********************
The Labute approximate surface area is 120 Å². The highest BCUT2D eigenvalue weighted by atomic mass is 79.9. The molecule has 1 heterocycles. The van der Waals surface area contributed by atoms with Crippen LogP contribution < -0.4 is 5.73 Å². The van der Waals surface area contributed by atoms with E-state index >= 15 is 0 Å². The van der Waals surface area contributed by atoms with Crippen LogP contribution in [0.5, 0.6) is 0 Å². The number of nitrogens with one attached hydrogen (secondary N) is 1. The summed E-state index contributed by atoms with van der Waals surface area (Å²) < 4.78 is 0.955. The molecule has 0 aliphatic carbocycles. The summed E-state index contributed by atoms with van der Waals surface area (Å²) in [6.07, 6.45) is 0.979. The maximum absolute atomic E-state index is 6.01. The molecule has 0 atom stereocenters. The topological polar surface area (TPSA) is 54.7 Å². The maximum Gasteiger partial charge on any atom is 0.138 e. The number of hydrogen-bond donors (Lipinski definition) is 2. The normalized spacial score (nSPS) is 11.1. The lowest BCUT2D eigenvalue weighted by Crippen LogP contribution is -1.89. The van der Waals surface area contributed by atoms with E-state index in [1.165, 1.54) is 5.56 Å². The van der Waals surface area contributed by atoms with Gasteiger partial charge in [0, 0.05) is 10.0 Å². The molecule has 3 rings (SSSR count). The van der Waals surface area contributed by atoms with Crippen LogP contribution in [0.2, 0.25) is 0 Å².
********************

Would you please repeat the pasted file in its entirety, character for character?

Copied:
The Labute approximate surface area is 120 Å². The highest BCUT2D eigenvalue weighted by atomic mass is 79.9. The molecule has 1 heterocycles. The van der Waals surface area contributed by atoms with Crippen LogP contribution < -0.4 is 5.73 Å². The van der Waals surface area contributed by atoms with E-state index >= 15 is 0 Å². The van der Waals surface area contributed by atoms with Crippen LogP contribution in [0.5, 0.6) is 0 Å². The number of nitrogens with one attached hydrogen (secondary N) is 1. The summed E-state index contributed by atoms with van der Waals surface area (Å²) < 4.78 is 0.955. The molecule has 0 aliphatic carbocycles. The summed E-state index contributed by atoms with van der Waals surface area (Å²) in [6.07, 6.45) is 0.979. The maximum absolute atomic E-state index is 6.01. The molecule has 0 atom stereocenters. The topological polar surface area (TPSA) is 54.7 Å². The maximum Gasteiger partial charge on any atom is 0.138 e. The number of hydrogen-bond donors (Lipinski definition) is 2. The normalized spacial score (nSPS) is 11.1. The lowest BCUT2D eigenvalue weighted by Crippen LogP contribution is -1.89. The van der Waals surface area contributed by atoms with E-state index in [1.165, 1.54) is 5.56 Å². The van der Waals surface area contributed by atoms with Gasteiger partial charge in [0, 0.05) is 10.0 Å². The molecule has 3 rings (SSSR count). The van der Waals surface area contributed by atoms with Crippen LogP contribution in [0.2, 0.25) is 0 Å².